He readied himself to jump to the next column over. I looked from the top of it down to its base and realised just how far up he was getting. He knows I hate it when he does this. All the fear he should be feeling transfers to me. All the envy I felt, that never transferred to him.


He was flexing his knees ready to bounce, while the cameraman screamed out some direction over the top of the music and I let out a mammoth sneeze that just about blew my head off.


Jasper had not factored these sonic disturbances into his spontaneous parkour. As such, he jumped a tad too much to the left – away from my sneeze, I noted with some pride, even in my horror. Down he went, landing heavily on the cracked earth with a sound like a sodden pile of laundry. Flomp.


I dashed to his side. He was trying to rise up, looking like a body builder on his thousandth push up, groaning like Frankenstein’s monster. I got my hands under his pits, trying my best to ignore the warm damp I felt there. “Dude, what the fuck, are you okay?”


He grunted. He was favouring his right foot as he stood. He gingerly put the left on the ground, and yelped.


The band members recognised such sweet music and all turned their pale faces. One of them, musta been about 6’5”, started making strides towards us. It was like watching a skinny giant coming to pick you out for lunch. Especially as he was also swinging a battle axe. Fe fi fo fum. For a moment I considered throwing him a quarter of sandwich.


“Hey what’s up with your buddy?” the giant rumbled. The rest of the gang had caught up with him and were making sympathetic noises, having seen the awkward angle Jasper’s left foot was poking out at.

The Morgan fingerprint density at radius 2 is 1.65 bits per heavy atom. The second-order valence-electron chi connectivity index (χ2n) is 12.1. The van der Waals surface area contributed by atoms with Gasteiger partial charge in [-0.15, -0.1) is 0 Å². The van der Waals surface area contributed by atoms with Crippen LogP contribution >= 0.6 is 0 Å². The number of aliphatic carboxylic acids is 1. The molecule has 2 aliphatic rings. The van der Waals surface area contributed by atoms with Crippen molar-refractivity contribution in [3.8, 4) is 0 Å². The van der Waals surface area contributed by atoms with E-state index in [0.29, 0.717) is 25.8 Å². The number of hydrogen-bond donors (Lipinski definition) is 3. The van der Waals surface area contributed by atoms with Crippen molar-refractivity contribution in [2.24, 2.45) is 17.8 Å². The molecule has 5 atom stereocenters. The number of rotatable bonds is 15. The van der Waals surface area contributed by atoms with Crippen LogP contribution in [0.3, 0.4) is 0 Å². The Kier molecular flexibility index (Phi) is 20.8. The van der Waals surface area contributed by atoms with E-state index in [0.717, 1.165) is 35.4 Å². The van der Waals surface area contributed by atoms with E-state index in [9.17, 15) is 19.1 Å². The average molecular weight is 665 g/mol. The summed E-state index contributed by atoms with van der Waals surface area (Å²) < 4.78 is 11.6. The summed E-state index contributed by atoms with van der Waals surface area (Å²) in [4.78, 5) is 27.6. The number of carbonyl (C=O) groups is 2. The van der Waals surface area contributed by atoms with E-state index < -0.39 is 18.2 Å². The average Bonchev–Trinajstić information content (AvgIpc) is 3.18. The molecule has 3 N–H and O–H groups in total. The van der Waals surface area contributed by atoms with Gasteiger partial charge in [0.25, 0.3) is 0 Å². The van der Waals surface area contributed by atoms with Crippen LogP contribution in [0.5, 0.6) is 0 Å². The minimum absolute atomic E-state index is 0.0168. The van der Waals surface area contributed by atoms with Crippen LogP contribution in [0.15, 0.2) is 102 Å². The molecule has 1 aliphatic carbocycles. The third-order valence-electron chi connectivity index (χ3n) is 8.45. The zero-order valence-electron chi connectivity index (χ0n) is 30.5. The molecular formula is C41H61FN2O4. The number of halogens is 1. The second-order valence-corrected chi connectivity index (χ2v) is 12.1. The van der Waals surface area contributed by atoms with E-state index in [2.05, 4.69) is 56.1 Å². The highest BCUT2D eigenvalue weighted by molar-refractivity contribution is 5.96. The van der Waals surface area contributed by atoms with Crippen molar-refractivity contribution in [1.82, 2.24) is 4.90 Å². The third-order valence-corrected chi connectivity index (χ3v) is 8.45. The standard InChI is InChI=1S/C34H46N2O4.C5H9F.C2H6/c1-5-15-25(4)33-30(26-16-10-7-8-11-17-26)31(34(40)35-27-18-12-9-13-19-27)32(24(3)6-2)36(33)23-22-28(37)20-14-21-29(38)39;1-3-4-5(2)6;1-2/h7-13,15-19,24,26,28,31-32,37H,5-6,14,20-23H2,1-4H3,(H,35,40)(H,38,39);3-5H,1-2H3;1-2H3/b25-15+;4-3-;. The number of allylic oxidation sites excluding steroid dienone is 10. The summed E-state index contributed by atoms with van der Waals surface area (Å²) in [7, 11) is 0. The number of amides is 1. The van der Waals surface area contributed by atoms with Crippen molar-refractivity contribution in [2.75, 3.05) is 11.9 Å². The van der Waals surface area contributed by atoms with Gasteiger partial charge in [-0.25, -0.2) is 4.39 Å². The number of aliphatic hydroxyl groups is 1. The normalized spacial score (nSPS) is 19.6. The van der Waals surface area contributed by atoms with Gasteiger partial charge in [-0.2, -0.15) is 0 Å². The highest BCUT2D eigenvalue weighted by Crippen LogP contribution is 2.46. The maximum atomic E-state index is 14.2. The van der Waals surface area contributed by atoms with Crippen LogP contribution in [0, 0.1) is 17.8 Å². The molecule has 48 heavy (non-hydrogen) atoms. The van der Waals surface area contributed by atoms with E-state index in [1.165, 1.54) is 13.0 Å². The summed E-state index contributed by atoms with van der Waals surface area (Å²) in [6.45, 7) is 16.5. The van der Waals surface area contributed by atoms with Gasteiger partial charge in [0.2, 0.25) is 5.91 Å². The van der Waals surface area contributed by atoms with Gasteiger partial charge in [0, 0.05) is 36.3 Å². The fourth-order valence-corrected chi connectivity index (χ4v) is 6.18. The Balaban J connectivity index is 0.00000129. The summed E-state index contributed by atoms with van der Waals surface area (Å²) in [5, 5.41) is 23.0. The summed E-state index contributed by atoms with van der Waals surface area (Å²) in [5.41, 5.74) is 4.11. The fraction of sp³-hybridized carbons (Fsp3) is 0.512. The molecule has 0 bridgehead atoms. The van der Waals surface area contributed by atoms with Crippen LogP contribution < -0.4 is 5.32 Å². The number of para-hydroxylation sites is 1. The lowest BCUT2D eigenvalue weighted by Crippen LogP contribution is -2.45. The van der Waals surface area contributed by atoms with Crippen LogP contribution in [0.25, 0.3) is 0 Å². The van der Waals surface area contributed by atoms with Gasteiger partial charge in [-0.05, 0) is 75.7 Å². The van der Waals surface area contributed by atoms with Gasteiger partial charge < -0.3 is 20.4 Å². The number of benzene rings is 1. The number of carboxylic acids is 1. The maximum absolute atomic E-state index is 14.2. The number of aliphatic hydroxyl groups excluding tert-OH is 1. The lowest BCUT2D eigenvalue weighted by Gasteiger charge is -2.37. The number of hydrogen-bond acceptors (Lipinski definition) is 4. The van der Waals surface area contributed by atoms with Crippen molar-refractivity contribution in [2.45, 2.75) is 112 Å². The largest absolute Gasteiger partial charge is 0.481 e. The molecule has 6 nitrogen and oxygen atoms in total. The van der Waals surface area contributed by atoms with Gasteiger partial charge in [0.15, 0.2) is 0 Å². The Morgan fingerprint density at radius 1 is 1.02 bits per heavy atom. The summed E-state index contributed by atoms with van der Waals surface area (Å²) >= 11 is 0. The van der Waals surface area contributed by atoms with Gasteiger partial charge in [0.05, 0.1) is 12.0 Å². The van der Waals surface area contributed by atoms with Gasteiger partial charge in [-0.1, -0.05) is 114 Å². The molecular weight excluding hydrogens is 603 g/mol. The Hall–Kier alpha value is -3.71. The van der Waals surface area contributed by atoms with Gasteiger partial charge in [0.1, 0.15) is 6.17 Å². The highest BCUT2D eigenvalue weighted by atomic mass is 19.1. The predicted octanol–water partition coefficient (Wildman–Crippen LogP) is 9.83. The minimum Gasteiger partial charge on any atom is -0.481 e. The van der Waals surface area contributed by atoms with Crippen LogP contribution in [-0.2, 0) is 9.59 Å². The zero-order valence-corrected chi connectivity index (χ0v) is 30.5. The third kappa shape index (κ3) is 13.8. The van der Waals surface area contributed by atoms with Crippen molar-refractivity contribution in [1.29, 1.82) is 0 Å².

“He fell,” I said. “He was climbing up there,” I was careful not to add ‘to get a better look at you’, “and then he fell”. I watched stupidly as Jasper wrinkled his nose and fought back tears, leaning on the treacherous pillar.


“Harsh,” observed a man with an upside down cross painted on his forehead that was in danger of dripping down into his eyebrows.


“We’ve got a phone in the van,” the giant offered, pointing his axe at the vehicle. “I’ll ask Tiff to call an ambulance. OI, TIFF!” He shouted instructions at her and with not a small amount of huffing and awkwardness, she wriggled off the table. I put the image of her skirt riding up to the back of my mind to deal with later.


* * *


“Hi, I’m looking for Jasper…Jasper Timms. Came in here with a foot injury a little while ago.” I had declined the offer for a ride in the ambulance. I loved Jasper, but I loved my bike too.


The woman on reception squinted at her screen. I watched her orange fingernails plod at her keyboard. Only two of her fingers under their neon hats seemed to have been trained how to type.


“Down the corridor, third door on the left,” came the reply, after a small eternity.


“Thanks.”